Standards vital for new cannabis industry

Caddie on medicinal cannabis

Caddie on medicinal cannabis

SAFETY FIRST: Hikurangi Cannabis Company chief executive Manu Caddie (right) has backed calls for quality standards in the medicinal cannabis industry. He is pictured with Hikurangi Enterprises director Panapa Ehau. File picture

MANU Caddie, chief executive of Ruatoria-based Hikurangi Cannabis Company, says a University of Otago academic is right to claim cannabis is unable to be considered a medicine because it contains multiple active ingredients.

Professor Michelle Glass published an opinion piece in the New Zealand Medical Journal last week suggesting there is no need for the Ministry of Health to develop new regulations governing cannabis as medicine because the Medicines Act already outlines the standards a product needs to reach in order to be considered a medicine.

Mr Caddie says recognition of cannabis as a medicine is challenging when whole plant extracts contain active ingredients in addition to THC and CBD.

“So I agree with Professor Glass that in some ways it is problematic to consider cannabis as a conventional medicine, but the efficacy of cannabis-derived products is well established for a range of conditions and the safety profile for the two main cannabinoids is better than the active ingredients in aspirin and toothpaste.”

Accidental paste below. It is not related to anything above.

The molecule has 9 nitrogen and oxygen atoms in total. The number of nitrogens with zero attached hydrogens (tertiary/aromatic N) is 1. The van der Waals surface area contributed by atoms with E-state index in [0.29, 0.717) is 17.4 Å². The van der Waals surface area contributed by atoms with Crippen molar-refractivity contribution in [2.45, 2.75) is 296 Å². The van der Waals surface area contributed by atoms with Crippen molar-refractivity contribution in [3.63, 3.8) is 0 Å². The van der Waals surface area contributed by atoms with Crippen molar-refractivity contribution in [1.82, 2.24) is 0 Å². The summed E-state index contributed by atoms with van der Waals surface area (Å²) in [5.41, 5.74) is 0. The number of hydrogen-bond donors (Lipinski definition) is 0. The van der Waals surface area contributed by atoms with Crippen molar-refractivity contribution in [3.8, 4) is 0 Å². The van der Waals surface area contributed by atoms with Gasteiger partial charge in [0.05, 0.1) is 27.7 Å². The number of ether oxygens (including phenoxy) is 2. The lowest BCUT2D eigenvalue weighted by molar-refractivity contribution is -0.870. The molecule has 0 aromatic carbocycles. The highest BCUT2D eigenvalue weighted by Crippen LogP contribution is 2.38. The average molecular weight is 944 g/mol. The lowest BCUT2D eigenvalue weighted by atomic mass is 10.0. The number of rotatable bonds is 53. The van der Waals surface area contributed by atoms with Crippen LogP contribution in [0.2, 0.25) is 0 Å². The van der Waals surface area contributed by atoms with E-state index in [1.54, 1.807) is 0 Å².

“There is a global debate raging on what makes something a medicine and we see that debate reflected in the Therapeutics Products Bill currently being consulted on which is designed, in part, to replace the archaic wording used in the Medicines Act 1981.”

The wording in the draft Therapeutic Products Bill suggests any product may be considered a therapeutic product “if it is intended for use in, on, or in relation to humans for a therapeutic purpose” . . .

and “a naturally occurring thing that might not otherwise be considered to be a product may become a (therapeutic) product if it is changed from its naturally occurring state.”

“Professor Glass’ article raises an important issue relating to product consistency, this is a critical consideration for the regulatory requirements of our fledgling medicinal cannabis industry.

Without quality standards it will be difficult for patients and prescribers to have confidence in cannabinoid-based products whether they are made locally or imported. The aim of new legislation was to ensure patients have better access to high quality medicinal cannabis products — that means controlled processes across cultivation, manufacturing and distribution.”

Mr Caddie says that while plant-based medicines are still rare in the pharmaceutical industry, which prefers to make synthetic versions of particular compounds once they are proven, herbal medicines are recognised in most pharmacopoeia and in Appendix 7 of the global Pharmaceutical Inspection Co-operation Scheme established in 1995.